Your term paper will focus on the culture of human sexuality. In this course we have learned that many popular assumptions about sex, gender, and sexuality as “natural” are in fact deeply “cultural,” but what does this mean? What is the advantage of thinking more critically about human sexuality as “cultural?”
Need to use at least three attached readings as reference.
Your final term paper will make an argument for the importance of a critical understanding of human sexuality as “cultural.” To guide you, consider how you would respond to a friend/relative/family member who strongly believes that our gender, sex, and sexuality are “natural,” or biologically determined?
It is up to you how you want to build your argument, but you are required to draw on as much of the scholarly literature from this course as you can to support your thesis. The important part of this assignment, is that you will be making an argument to someone who is not familiar with this scholarly literature, so make sure you define your terms. You are also required to support your argument with as many cross-cultural examples from this course as you can. You are free to use outside sources, but it is not required. The minimum length for this essay is 1000-1500 words, but you are free to write more if you’d like.
There are a number of strategies one can take to argue that human sexuality is “cultural.” It may also be helpful to explore the evolutionary aspects of sex, and the acknowledgment that there is a biological, or “natural” aspect of our sexuality, drawing on human evolution and the our closest relatives in the animal kingdom, the great apes. In what ways are human and non-human primate sexualities different and similar? What are the arguments of cultural constructionists and biological determinists within the realm of human sexuality? It will also be essential to consider the “cultural” dimensions of sexuality. Some other questions one may consider are, how has science conceptualized human sexuality? In what ways has the scholarly understanding of sexuality changed? How do contemporary biologically and culturally focused anthropologists understand human sexuality today, and how do they differ? What kind of political/social marginalization are we supporting when we uncritically conform/perpetuate gender norms? How do gender and other identity categories mark difference and reflect power relations in the United States, or elsewhere, and what are the consequences of this social stratification? You certainly do not need to answer all of these questions, and you can certainly create other questions you think are important.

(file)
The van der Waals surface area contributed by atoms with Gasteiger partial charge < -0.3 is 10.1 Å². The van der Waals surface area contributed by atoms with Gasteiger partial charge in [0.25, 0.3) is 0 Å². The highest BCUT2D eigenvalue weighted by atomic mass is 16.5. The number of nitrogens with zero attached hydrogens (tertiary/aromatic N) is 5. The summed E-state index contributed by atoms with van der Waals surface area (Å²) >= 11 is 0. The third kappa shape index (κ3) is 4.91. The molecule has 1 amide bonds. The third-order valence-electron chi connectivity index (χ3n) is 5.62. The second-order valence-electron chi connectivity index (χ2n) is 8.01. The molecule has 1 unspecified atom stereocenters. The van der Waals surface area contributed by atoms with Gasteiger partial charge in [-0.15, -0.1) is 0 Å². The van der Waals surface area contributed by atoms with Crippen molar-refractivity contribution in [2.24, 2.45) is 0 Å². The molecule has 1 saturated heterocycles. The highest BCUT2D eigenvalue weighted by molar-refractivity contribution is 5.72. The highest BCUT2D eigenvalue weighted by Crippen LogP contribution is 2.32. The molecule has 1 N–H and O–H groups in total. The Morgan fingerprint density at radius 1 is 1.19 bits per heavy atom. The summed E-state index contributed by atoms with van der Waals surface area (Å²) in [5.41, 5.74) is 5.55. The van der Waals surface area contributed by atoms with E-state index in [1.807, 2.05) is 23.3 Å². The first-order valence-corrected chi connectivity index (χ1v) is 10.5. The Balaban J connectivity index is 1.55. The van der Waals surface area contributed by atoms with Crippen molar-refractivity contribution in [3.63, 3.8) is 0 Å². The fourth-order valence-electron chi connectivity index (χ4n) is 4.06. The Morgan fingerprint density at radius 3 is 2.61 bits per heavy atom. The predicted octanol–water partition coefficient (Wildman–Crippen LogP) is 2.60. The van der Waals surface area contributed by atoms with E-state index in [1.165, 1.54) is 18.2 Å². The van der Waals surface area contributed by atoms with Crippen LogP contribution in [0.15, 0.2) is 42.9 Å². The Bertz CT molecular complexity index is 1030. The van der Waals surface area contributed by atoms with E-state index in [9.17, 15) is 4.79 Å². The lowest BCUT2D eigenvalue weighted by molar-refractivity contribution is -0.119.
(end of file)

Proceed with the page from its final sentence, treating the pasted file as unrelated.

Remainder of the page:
Below is the rubric for how these will be graded.
Grading Rubric: 25 points
Thesis Statement: 8 points
Course Material/Cross-cultural Examples: 9 points
Critical Thinking: 8 points
Structure/Format/Citations/References: 8 points
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